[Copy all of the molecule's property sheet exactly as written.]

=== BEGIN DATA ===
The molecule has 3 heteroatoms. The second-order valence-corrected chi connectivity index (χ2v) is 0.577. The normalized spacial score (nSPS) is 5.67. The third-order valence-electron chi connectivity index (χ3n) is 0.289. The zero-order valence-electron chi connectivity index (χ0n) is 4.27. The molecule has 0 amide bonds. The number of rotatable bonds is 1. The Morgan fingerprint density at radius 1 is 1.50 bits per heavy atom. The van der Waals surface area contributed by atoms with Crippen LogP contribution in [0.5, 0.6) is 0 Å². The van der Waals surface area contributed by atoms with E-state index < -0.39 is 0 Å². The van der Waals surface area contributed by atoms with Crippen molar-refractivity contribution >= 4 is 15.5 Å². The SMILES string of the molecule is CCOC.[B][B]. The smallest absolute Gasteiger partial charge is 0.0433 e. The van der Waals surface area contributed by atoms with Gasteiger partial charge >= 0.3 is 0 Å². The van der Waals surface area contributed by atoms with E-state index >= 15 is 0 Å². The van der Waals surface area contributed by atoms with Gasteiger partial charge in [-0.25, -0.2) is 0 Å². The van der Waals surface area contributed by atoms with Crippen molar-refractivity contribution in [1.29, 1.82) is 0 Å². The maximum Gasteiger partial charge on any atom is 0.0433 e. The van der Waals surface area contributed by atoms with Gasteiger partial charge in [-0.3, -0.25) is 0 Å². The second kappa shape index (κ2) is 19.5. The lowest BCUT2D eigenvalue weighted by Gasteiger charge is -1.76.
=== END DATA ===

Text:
The molecule has 3 heteroatoms. The second-order valence-corrected chi connectivity index (χ2v) is 0.577. The normalized spacial score (nSPS) is 5.67. The third-order valence-electron chi connectivity index (χ3n) is 0.289. The zero-order valence-electron chi connectivity index (χ0n) is 4.27. The molecule has 0 amide bonds. The number of rotatable bonds is 1. The Morgan fingerprint density at radius 1 is 1.50 bits per heavy atom. The van der Waals surface area contributed by atoms with Crippen LogP contribution in [0.5, 0.6) is 0 Å². The van der Waals surface area contributed by atoms with E-state index < -0.39 is 0 Å². The van der Waals surface area contributed by atoms with Crippen molar-refractivity contribution >= 4 is 15.5 Å². The SMILES string of the molecule is CCOC.[B][B]. The smallest absolute Gasteiger partial charge is 0.0433 e. The van der Waals surface area contributed by atoms with Gasteiger partial charge >= 0.3 is 0 Å². The van der Waals surface area contributed by atoms with E-state index >= 15 is 0 Å². The van der Waals surface area contributed by atoms with Gasteiger partial charge in [-0.25, -0.2) is 0 Å². The van der Waals surface area contributed by atoms with Crippen molar-refractivity contribution in [1.29, 1.82) is 0 Å². The maximum Gasteiger partial charge on any atom is 0.0433 e. The van der Waals surface area contributed by atoms with Gasteiger partial charge in [-0.3, -0.25) is 0 Å². The second kappa shape index (κ2) is 19.5. The lowest BCUT2D eigenvalue weighted by Gasteiger charge is -1.76.